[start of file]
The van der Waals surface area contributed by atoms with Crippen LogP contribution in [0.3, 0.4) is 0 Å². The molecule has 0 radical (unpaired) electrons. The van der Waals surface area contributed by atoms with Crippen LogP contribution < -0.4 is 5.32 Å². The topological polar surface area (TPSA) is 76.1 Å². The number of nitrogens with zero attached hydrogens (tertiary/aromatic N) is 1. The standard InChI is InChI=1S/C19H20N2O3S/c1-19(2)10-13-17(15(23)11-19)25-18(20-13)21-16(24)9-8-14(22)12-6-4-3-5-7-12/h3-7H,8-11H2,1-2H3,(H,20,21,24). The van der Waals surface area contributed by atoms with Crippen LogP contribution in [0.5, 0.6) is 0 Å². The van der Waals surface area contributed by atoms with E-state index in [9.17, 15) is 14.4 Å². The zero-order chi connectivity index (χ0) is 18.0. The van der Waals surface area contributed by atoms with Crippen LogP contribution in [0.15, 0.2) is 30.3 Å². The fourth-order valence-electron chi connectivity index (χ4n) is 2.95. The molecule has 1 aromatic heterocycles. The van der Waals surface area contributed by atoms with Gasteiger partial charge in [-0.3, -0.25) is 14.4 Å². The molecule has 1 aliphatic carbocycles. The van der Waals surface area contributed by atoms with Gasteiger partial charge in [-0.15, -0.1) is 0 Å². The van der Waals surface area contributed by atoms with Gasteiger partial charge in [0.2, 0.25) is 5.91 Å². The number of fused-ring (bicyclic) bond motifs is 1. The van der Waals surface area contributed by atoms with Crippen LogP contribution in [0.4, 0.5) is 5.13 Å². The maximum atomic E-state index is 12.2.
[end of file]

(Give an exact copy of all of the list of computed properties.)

The van der Waals surface area contributed by atoms with Crippen LogP contribution in [0.3, 0.4) is 0 Å². The molecule has 0 radical (unpaired) electrons. The van der Waals surface area contributed by atoms with Crippen LogP contribution < -0.4 is 5.32 Å². The topological polar surface area (TPSA) is 76.1 Å². The number of nitrogens with zero attached hydrogens (tertiary/aromatic N) is 1. The standard InChI is InChI=1S/C19H20N2O3S/c1-19(2)10-13-17(15(23)11-19)25-18(20-13)21-16(24)9-8-14(22)12-6-4-3-5-7-12/h3-7H,8-11H2,1-2H3,(H,20,21,24). The van der Waals surface area contributed by atoms with Crippen LogP contribution in [0.5, 0.6) is 0 Å². The van der Waals surface area contributed by atoms with E-state index in [9.17, 15) is 14.4 Å². The zero-order chi connectivity index (χ0) is 18.0. The van der Waals surface area contributed by atoms with Crippen LogP contribution in [0.15, 0.2) is 30.3 Å². The fourth-order valence-electron chi connectivity index (χ4n) is 2.95. The molecule has 1 aromatic heterocycles. The van der Waals surface area contributed by atoms with Gasteiger partial charge in [-0.3, -0.25) is 14.4 Å². The molecule has 1 aliphatic carbocycles. The van der Waals surface area contributed by atoms with Gasteiger partial charge in [-0.15, -0.1) is 0 Å². The van der Waals surface area contributed by atoms with Gasteiger partial charge in [0.2, 0.25) is 5.91 Å². The number of fused-ring (bicyclic) bond motifs is 1. The van der Waals surface area contributed by atoms with Crippen LogP contribution in [0.4, 0.5) is 5.13 Å². The maximum atomic E-state index is 12.2.